The Rise of the Nones, by Nathaniel Peters

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By Nathaniel Peters, Public Discourse, Aug. 18, 2019

The rise in numbers of people with no religious affiliation reflects the emergence of a new faith rather than a loss of faith altogether. As America’s religious norm changes from Christianity to therapeutic deism and spiritualized progressivism, we will find more people challenging longstanding protections of human dignity and religious liberty.

Roughly one fifth of Americans, and one third of young Americans, are what the Pew Research Center has dubbed “Nones,” people who claim no religious affiliation—and their numbers are growing. Writers on all sides agree that the rise of the Nones signals the decline of religion, but disagreement continuess over what it means for the future of America. This week at Public Discourse, our contributing editors will offer analyses of how the Nones will affect the five pillars of a free and virtuous society: the human person, sexuality and family, politics and law, education and culture, and business and economics. In today’s essay, I offer some background on the Nones and on recent shifts in America’s religious landscape. These shifts constitute an erosion not of devout religious communities, but of a broader Christian culture. The loss of that culture will have an impact on principles that developed out of Christian beliefs, two such principles being the dignity of the human person and the right of religious liberty.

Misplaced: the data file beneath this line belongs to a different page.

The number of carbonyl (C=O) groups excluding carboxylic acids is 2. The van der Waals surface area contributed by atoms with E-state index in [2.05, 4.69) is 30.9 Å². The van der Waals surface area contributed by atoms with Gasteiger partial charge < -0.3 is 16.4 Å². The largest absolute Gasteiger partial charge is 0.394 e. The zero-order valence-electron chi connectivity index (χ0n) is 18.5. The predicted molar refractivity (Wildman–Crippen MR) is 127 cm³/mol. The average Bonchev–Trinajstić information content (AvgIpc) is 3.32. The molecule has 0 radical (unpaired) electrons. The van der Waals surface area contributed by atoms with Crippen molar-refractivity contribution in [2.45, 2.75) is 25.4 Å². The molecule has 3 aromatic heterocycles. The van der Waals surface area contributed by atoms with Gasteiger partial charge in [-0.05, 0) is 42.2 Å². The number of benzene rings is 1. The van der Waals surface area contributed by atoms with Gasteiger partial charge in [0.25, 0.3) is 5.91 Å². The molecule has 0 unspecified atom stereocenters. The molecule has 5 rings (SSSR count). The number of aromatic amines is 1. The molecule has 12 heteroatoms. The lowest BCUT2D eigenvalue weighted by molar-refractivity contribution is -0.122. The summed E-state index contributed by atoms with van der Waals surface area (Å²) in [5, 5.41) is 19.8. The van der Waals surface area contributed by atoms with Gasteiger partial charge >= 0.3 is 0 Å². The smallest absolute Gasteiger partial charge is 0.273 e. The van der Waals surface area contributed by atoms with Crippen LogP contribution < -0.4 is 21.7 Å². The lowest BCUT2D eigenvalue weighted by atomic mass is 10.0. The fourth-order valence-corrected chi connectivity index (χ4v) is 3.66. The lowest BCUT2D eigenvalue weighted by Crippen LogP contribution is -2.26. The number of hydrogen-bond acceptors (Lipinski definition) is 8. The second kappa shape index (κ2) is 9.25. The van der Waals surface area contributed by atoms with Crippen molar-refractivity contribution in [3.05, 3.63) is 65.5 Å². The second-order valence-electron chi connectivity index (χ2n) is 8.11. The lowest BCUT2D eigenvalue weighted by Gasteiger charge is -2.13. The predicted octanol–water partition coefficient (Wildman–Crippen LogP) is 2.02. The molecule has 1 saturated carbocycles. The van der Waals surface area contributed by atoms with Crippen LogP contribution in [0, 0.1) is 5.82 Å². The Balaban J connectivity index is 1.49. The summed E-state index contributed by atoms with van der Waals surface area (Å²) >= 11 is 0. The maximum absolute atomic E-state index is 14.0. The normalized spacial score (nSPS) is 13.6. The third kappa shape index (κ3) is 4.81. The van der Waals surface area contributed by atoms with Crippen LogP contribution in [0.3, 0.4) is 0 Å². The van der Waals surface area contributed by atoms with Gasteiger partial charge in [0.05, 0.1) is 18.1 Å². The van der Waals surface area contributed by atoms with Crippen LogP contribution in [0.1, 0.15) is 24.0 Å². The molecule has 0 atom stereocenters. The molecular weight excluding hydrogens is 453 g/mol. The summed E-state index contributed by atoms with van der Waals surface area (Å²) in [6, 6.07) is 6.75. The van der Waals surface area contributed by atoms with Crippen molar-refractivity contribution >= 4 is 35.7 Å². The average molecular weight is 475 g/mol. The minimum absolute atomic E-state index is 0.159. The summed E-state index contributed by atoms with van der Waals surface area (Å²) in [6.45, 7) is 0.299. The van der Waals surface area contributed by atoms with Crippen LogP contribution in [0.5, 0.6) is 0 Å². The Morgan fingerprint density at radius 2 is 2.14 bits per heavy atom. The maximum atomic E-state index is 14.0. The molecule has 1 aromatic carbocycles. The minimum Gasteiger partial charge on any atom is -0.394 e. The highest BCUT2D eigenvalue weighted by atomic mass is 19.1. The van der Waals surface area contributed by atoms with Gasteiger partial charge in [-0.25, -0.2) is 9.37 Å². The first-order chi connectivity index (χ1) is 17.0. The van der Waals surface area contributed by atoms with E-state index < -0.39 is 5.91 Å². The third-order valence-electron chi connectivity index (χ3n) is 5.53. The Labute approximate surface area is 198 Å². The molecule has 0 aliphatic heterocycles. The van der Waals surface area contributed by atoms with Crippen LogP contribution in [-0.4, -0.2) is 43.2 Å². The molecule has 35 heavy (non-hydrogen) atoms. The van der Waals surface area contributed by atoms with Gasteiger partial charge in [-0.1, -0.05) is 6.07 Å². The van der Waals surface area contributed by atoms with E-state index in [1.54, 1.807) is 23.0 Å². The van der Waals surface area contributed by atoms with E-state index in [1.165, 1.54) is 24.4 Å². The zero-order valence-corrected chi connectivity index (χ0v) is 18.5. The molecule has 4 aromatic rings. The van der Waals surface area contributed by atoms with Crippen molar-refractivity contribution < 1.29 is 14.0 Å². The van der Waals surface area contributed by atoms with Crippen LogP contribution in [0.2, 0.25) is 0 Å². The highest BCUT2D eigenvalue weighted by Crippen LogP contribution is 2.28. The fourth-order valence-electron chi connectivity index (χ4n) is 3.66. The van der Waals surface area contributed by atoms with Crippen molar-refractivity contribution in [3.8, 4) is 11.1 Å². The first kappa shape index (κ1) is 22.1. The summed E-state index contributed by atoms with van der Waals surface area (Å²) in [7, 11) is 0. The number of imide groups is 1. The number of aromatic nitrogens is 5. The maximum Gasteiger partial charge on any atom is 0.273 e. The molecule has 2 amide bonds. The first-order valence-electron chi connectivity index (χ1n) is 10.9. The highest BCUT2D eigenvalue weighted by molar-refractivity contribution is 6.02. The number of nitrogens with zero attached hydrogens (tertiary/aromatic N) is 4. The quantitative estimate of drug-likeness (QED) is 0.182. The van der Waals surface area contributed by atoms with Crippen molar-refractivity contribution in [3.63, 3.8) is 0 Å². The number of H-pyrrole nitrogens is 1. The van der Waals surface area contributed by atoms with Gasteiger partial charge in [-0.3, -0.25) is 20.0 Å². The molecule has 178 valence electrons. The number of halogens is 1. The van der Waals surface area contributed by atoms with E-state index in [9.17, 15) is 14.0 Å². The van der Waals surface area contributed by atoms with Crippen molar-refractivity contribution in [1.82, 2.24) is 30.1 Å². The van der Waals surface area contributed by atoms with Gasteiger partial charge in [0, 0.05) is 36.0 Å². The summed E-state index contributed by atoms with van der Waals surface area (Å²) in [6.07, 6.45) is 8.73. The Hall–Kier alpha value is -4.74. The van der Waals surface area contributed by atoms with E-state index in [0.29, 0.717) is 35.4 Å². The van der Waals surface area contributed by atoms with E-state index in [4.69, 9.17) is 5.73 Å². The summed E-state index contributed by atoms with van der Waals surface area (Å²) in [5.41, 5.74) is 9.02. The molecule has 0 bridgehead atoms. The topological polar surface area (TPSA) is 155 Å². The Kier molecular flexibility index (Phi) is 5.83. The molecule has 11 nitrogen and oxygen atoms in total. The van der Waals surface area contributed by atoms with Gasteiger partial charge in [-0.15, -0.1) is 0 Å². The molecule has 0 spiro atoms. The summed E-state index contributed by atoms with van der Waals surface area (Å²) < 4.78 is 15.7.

Less Religion, or a New Religion?

Some might consider the rise of the Nones to be proof of the “secularization thesis”: that “modernity inevitably produces a decline of religion,” as Peter Berger put it. However, as Berger himself came to see over the course of decades, that thesis is false. Instead of secularism, modernity produces pluralism, “the coexistence in the same society of different worldviews and value systems. . . . The problem with modernity is not that God is dead, as some people hoped and other people feared. [Rather,] there are too many gods, which is a challenge, but a different one.” …